I'm going to end this here because it is becoming silly.
1. The blood test comment was a joke--a very old joke in the survey research world. Of course it isn't a comparable thing. However, as you say, some polls are reliable, some are not. The ones that are not are the parlor games played by TV networks, newspapers and websites that ask stupidly unprofesionnally framed questions and publish raw responses from a self-selected sample. If they are honest they label themselves as "non-scientific." The ones that are reliable are those that publish a margin of error (ME), which indicates a specific sample was scientifically chosen. For business purposes I often read research findings which have been consistently reliable despite very low samples. I read one yesterday with a sample size of 150 and a margin of error of +/- 7%. Based on experience with the polling company's past work, I'm sure the results will turn out to be reliable. My point was that sample size is not a predictor of the accuracy of the poll, as someone had claimed in this string. Simple as that. End of story.
2. If you don't mind, I won't take you up on your offer of a piece of desert, because I am neither stupid nor naive. Of course I believe Saddam would attack us if he could. But the important part of that statement is "if he could." In opposing the war, I have personally been in favor of keeping the pressure on so that he is incapable of exporting his terror. Hans Blix and his merry men are clearly boobs and are in the pockets of the French and others. Neverthless, up until the day they left, they had by definition held the use and export of WMD's by Saddam in check. That is all we needed for the short and intermediate term. Yes, it was frustrating. Yes, it was hard to watch the endless and seemingly fruitless UN verbal sparring matches. Yes, it is hard for Americans to see themselves as only one voice among many. However, if the United States had a semblance of skilled diplomats, we could have held the line, and assured our safety from his WMD's until they were discovered, or until we could convince others that the string had run out.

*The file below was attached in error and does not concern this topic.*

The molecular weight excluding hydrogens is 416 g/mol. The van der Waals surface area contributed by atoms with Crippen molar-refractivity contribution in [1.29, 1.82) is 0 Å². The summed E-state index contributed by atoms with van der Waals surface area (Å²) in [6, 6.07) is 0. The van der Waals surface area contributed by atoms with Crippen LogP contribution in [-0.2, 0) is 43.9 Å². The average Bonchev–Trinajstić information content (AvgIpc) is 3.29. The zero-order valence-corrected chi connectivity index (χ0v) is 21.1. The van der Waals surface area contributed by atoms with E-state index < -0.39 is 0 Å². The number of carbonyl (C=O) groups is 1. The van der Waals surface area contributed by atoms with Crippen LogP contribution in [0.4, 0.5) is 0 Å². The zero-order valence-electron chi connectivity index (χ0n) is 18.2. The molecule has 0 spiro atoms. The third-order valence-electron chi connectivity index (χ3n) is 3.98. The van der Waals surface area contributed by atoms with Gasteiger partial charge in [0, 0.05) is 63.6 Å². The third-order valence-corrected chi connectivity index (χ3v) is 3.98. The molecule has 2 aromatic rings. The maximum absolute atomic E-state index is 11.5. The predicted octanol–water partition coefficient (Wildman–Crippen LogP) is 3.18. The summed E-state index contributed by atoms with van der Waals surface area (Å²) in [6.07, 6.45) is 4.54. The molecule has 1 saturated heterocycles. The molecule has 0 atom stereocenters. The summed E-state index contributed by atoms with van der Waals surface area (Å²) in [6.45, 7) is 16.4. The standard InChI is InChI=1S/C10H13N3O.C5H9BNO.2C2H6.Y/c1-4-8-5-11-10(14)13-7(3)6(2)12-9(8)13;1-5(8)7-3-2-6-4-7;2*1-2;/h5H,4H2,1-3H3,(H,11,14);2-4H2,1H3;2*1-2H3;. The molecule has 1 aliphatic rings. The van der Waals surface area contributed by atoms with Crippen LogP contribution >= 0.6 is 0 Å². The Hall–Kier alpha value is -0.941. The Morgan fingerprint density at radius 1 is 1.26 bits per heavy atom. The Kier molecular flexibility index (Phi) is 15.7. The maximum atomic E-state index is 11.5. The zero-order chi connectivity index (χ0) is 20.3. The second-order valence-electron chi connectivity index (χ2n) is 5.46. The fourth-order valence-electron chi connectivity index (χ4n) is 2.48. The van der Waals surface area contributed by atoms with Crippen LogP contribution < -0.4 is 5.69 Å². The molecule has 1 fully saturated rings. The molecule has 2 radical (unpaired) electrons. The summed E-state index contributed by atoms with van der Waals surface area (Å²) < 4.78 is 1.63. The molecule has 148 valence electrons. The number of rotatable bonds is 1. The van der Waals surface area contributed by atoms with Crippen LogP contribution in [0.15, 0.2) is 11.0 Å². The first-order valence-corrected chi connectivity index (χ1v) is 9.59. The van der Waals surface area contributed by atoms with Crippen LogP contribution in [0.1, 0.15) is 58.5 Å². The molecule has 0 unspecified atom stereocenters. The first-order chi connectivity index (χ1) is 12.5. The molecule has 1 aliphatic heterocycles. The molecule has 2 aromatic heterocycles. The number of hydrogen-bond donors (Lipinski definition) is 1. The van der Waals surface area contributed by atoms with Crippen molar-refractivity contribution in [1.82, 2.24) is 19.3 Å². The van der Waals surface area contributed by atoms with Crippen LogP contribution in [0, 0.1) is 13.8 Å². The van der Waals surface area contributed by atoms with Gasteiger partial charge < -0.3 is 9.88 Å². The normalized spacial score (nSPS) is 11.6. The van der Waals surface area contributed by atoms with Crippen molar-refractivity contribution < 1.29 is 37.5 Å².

To do that would have taken something rare in the United States: patience. Perhaps even the patience of Job. But if we want to be a moral superpower as well as an economic and military one, we must often exhibit that patience. I am not a Pollyanna, nor are most people who oppose the war. We understand Saddam as well as you do. We simply have a different, and we think better solution. You will claim it doesn't work. I will reply that we weren't patient enough to let it work. That is where we differ, nowhere else.
So you were quite wrong in your analysis of "what I was saying." What I was saying is that almost all Americans realized and understood that there were no good alternatives to the war in Afghanistan, and therefore there was no objection. What I was also saying is that roughly 30% of us in this country and a majority in the rest of the world believe that there are good alternatives to the present war. This does not mean that we believe Saddam is a good guy, or that he is not dangerous, or that he should be given free rein to export his terror, or that we should put up with him indefinitely. The French are wrong about a lot of things, but they were right in saying that war is always failure. In this case failure was not necessary, at least not yet.
That's really all I will say on this, since the talk here is supposed to be more or less about cruising.